If Republicans in Washington scrap the estate tax, one California state lawmaker wants to bring it back
The United States needs an independent investigation of Russian attempts to influence the 2016 election before voters return to the polls for a national election in 2018, Rep. Eric Swalwell (D-Dublin) said Tuesday.
“We’re getting too close to sweeping this under the rug and losing the opportunity to do something about it," Swalwell told The Times. "We’re rolling into a midterm election season that’s going to get kicked off pretty soon, and it would be very unfortunate if we started to see more Russian-style influence campaigns start to take place. We owe the American people a report of what happened and recommendations to make sure that it never happens again.”
A report from the U.S. intelligence community in early January found that Russian President Vladimir Putin personally ordered an intelligence operation against the U.S. presidential race and ultimately sought to help Donald Trump win the White House. The Trump administration vehemently denies there was any collusion between the campaign and Russia.
Trump’s National Security Advisor Michael Flynn resigned last week amid revelations he misled Vice President Pence and others in the Trump administration about potentially illegal conversations he had with the Russian ambassador to the U.S. ahead of the president’s inauguration.
Swalwell and Rep. Elijah Cummings (D-Md.) have filed legislation to create a 12-person panel evenly divided between Republicans and Democrats to investigate any attempts by the Russian government or by people in Russia to influence the election.
The bill is supported by every member of the House Democratic Caucus. Over the weekend, North Carolina Rep. Walter B. Jones became the first Republican to sign on to the effort.
Swalwell said every House Republican has been asked to join the effort.
“It would be very shortsighted for Republicans to think Russia wouldn’t try to do this again, or that other countries wouldn’t look at this as a opportunity and that our elections are now open season for the most aggressive meddlers," he said.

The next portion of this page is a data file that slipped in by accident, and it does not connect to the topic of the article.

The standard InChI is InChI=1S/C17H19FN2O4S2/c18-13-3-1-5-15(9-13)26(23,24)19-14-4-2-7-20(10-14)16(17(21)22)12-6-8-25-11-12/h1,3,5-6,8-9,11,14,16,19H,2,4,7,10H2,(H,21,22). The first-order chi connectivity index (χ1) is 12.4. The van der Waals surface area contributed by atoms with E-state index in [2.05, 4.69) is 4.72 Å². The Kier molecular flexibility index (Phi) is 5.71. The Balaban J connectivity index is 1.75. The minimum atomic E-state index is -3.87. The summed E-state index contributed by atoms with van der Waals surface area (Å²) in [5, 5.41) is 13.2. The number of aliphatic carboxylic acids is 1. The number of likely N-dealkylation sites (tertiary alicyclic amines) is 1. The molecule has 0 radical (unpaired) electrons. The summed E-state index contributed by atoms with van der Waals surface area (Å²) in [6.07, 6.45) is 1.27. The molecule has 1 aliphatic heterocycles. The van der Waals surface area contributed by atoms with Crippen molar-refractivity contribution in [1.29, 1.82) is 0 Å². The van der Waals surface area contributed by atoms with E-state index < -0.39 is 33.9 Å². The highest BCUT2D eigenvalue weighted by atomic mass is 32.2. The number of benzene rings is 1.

The House and Senate Select Intelligence committees are both reviewing Russian interference in the election and what role the campaigns may have played, but Swalwell, who serves on the House committee, said all or some of the results will likely remain classified.
House Select Intelligence Committee Chairman Devin Nunes (R-Tulare) and other Republicans have said they think the committee’s review will be sufficient.
But Swalwell said a commission could dedicate itself full time to a broad and nonpartisan investigation similar to the one done by the 9/11 commission after the 2001 attack.
“Until we take it out of Congress and look at it in an independent way that can also make recommendations on securing election systems across the country, we are shirking our duty to make sure our democracy functions the next time an election comes around,” he said.
Swalwell said he met with Lee Hamilton, co-chairman of the 9/11 commission, when drafting the legislation. He said Hamilton urged him to keep the wording broad and nonpartisan so that the commission could follow the evidence, not a preconceived expectation.
“We wrote it in a way to give Republicans every opportunity to come on board and not make it a relitigation of the results of the 2016 election,” Swalwell said. “Donald Trump is our president, but if we are concerned about the future we have to say, [as] Republicans and Democrats, we are not going to tolerate this.”
Ann Ravel, who is resigning her seat on the Federal Election Commission, led the state’s campaign finance watchdog agency from 2011 to 2013. Sen. Bernie Sanders, right, is interviewed by Times political cartoonist David Horsey at the Theatre at Ace Hotel over the weekend.